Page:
A coastal state, Kerala has long been viewed as a tourist paradise – a reputation no doubt kept afloat on a sea of easily available libations. Before the ban, Kerala held a somewhat dubious distinction: India’s highest per capita consumption of spirits.
But in India, where prohibition is popular among many segments of the electorate, politicians find it particularly difficult to resist the self-righteous urge to improve their fellow citizens.
So Kerala’s government introduced the ban. And, at first, many approved. The influential Christian churches applauded the move, as did the Christian-affiliated political parties. Kerala’s Muslim leadership, including the then-ruling coalition’s ally, the Indian Union Muslim League, was equally vocal in its support.
Working-class women, tired of watching their laborer husbands blow their monthly wages on booze, also welcomed the decision, as did traditionalists, Gandhians and other moralists, of which India has an abundance.
No public figure of any consequence in Kerala stood up to oppose the decision. Any politician who might have been inclined to do so knew that they would be instantly tarred as a votary of evil alcohol, an agent of the “liquor mafia,” a bar-loving enemy of good, wholesome Gandhian values.
But there were good reasons to oppose the ban – reasons that had nothing to do with religion, morality, or alcoholism. Excise duties on liquor account for 22 percent of the state revenues that sustain generous welfare programs in Kerala, which boasts the best social development indicators in India. Another 26 percent of state revenues come from tourism, which would surely also take a hit.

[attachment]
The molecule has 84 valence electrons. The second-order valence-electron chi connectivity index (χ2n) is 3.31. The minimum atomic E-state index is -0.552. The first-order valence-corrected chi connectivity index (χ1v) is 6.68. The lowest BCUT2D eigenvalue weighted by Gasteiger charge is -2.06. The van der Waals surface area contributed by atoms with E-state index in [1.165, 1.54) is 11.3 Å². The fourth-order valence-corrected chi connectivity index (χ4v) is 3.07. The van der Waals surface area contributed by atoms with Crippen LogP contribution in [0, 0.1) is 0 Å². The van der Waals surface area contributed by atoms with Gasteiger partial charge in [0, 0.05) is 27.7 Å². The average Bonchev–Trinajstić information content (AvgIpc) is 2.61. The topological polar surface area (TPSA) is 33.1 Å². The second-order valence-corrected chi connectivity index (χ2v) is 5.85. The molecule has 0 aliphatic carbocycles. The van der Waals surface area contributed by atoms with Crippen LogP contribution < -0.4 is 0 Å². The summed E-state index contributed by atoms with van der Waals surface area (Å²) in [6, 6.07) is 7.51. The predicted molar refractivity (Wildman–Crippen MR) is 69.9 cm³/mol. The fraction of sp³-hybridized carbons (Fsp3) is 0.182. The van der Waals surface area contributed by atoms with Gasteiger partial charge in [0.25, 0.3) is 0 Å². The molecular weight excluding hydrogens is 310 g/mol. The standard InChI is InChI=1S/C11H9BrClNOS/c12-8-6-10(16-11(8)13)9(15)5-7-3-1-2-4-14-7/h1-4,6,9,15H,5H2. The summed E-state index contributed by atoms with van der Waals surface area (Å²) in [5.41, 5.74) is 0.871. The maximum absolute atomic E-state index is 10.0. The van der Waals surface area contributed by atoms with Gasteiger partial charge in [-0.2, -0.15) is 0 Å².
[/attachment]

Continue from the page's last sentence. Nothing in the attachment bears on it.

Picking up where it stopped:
Furthermore, much of Kerala’s economic viability depends on dynamic knowledge and services sectors. Attracting talent and investment from abroad would become much more difficult if prohibition hampered the state’s quality of life. IT professionals in Bangalore, in the neighboring state Karnataka, flock to that city’s bars and pubs after long hours at work.
Kerala’s leaders should have known that their state could not afford to do without widely available, heavily taxed liquor. But they began to implement the policy anyway.
Almost immediately, 20,000 bar workers and distillery employees lost their jobs, in a state that already struggles with high unemployment.
Tourism operators were stung by cancellations, as would-be visitors decided to visit Sri Lanka or Goa instead; 50 percent of existing convention bookings were canceled. And IT companies contemplating moving to clean, green, tech-friendly Kerala expressed concern about the prohibition policy.
It was not long before Kerala’s government decided that prohibition would apply only to hard alcohol, and closed bars could reopen as wine and beer parlors. But that was not enough to save the government in June’s state election, which produced a new communist administration that, advocating education about the evils of alcohol instead of a ban, has promised to review the prohibition policy.
So Kerala is no longer hurtling toward disaster in the name of saving people from themselves. But it never should have gone as far as it did, given experience with prohibition in other states, where falling revenues and rising crime (including smuggling, tax evasion and illicit liquor production) forced its revocation. Four states – Andhra Pradesh, Haryana, Mizoram, and Tamil Nadu – have repealed prohibition policies.
To be sure, not everyone loses out from a prohibition policy. When Kerala first announced its plans, neighboring Tamil Nadu’s alcoholic beverages corporation, TASMAC, promptly declared its intention to open a string of new outlets along the states’ border, to cater to the demands of Keralite consumers. In other words, excise duties from Kerala would now fill Tamil Nadu’s coffers.
Banning alcohol in India has been economically devastating. Yet politicians continue to use the promise of prohibition to win votes. When elections were called in Tamil Nadu early this year, its chief minister declared herself in favor of prohibition. After the election was won, however, all such talk discreetly subsided.
My late father liked to say: “India is not only the world’s largest democracy; we are also the world’s largest hypocrisy.” I suppose we can drink to that.
15 Sep. 2016